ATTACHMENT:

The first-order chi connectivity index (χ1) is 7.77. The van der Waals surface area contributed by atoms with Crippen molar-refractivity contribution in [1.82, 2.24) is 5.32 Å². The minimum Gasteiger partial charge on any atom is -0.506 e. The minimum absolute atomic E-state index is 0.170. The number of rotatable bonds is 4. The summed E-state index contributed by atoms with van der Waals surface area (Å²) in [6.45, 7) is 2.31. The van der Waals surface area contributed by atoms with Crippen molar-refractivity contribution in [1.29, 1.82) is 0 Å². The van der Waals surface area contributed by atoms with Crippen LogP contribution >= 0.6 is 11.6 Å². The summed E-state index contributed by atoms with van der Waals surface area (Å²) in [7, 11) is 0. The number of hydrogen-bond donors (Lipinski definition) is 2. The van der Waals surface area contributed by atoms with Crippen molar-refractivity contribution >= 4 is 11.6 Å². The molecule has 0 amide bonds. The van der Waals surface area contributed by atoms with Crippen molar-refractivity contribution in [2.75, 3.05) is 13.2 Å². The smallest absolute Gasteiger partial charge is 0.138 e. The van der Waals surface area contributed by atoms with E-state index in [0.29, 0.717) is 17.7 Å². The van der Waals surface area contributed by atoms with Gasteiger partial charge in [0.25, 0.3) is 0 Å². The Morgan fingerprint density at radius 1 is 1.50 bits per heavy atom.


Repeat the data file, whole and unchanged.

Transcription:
The first-order chi connectivity index (χ1) is 7.77. The van der Waals surface area contributed by atoms with Crippen molar-refractivity contribution in [1.82, 2.24) is 5.32 Å². The minimum Gasteiger partial charge on any atom is -0.506 e. The minimum absolute atomic E-state index is 0.170. The number of rotatable bonds is 4. The summed E-state index contributed by atoms with van der Waals surface area (Å²) in [6.45, 7) is 2.31. The van der Waals surface area contributed by atoms with Crippen molar-refractivity contribution in [1.29, 1.82) is 0 Å². The van der Waals surface area contributed by atoms with Crippen LogP contribution >= 0.6 is 11.6 Å². The summed E-state index contributed by atoms with van der Waals surface area (Å²) in [7, 11) is 0. The number of hydrogen-bond donors (Lipinski definition) is 2. The van der Waals surface area contributed by atoms with Crippen molar-refractivity contribution >= 4 is 11.6 Å². The molecule has 0 amide bonds. The van der Waals surface area contributed by atoms with Crippen molar-refractivity contribution in [2.75, 3.05) is 13.2 Å². The smallest absolute Gasteiger partial charge is 0.138 e. The van der Waals surface area contributed by atoms with E-state index in [0.29, 0.717) is 17.7 Å². The van der Waals surface area contributed by atoms with Gasteiger partial charge in [0.25, 0.3) is 0 Å². The Morgan fingerprint density at radius 1 is 1.50 bits per heavy atom.